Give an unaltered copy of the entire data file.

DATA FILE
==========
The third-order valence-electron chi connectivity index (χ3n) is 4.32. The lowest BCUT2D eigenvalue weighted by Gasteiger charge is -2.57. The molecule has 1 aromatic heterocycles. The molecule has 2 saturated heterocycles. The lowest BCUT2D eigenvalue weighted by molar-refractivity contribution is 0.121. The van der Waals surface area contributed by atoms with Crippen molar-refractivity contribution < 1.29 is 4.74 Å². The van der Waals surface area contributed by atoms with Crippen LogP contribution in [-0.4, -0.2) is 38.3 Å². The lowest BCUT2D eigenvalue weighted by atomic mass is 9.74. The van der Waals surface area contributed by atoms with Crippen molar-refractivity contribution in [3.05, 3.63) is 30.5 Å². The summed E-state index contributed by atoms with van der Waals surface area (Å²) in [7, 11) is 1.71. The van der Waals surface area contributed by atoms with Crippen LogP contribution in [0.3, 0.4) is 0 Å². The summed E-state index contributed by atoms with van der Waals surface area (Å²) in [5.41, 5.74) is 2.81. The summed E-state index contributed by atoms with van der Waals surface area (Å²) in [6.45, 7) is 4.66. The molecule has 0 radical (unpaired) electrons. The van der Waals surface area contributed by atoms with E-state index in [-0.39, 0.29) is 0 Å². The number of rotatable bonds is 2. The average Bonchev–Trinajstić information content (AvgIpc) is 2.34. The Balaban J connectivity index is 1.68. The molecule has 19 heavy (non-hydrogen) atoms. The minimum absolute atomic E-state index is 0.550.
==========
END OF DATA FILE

The third-order valence-electron chi connectivity index (χ3n) is 4.32. The lowest BCUT2D eigenvalue weighted by Gasteiger charge is -2.57. The molecule has 1 aromatic heterocycles. The molecule has 2 saturated heterocycles. The lowest BCUT2D eigenvalue weighted by molar-refractivity contribution is 0.121. The van der Waals surface area contributed by atoms with Crippen molar-refractivity contribution < 1.29 is 4.74 Å². The van der Waals surface area contributed by atoms with Crippen LogP contribution in [-0.4, -0.2) is 38.3 Å². The lowest BCUT2D eigenvalue weighted by atomic mass is 9.74. The van der Waals surface area contributed by atoms with Crippen molar-refractivity contribution in [3.05, 3.63) is 30.5 Å². The summed E-state index contributed by atoms with van der Waals surface area (Å²) in [7, 11) is 1.71. The van der Waals surface area contributed by atoms with Crippen LogP contribution in [0.3, 0.4) is 0 Å². The summed E-state index contributed by atoms with van der Waals surface area (Å²) in [5.41, 5.74) is 2.81. The summed E-state index contributed by atoms with van der Waals surface area (Å²) in [6.45, 7) is 4.66. The molecule has 0 radical (unpaired) electrons. The van der Waals surface area contributed by atoms with E-state index in [-0.39, 0.29) is 0 Å². The number of rotatable bonds is 2. The average Bonchev–Trinajstić information content (AvgIpc) is 2.34. The Balaban J connectivity index is 1.68. The molecule has 19 heavy (non-hydrogen) atoms. The minimum absolute atomic E-state index is 0.550.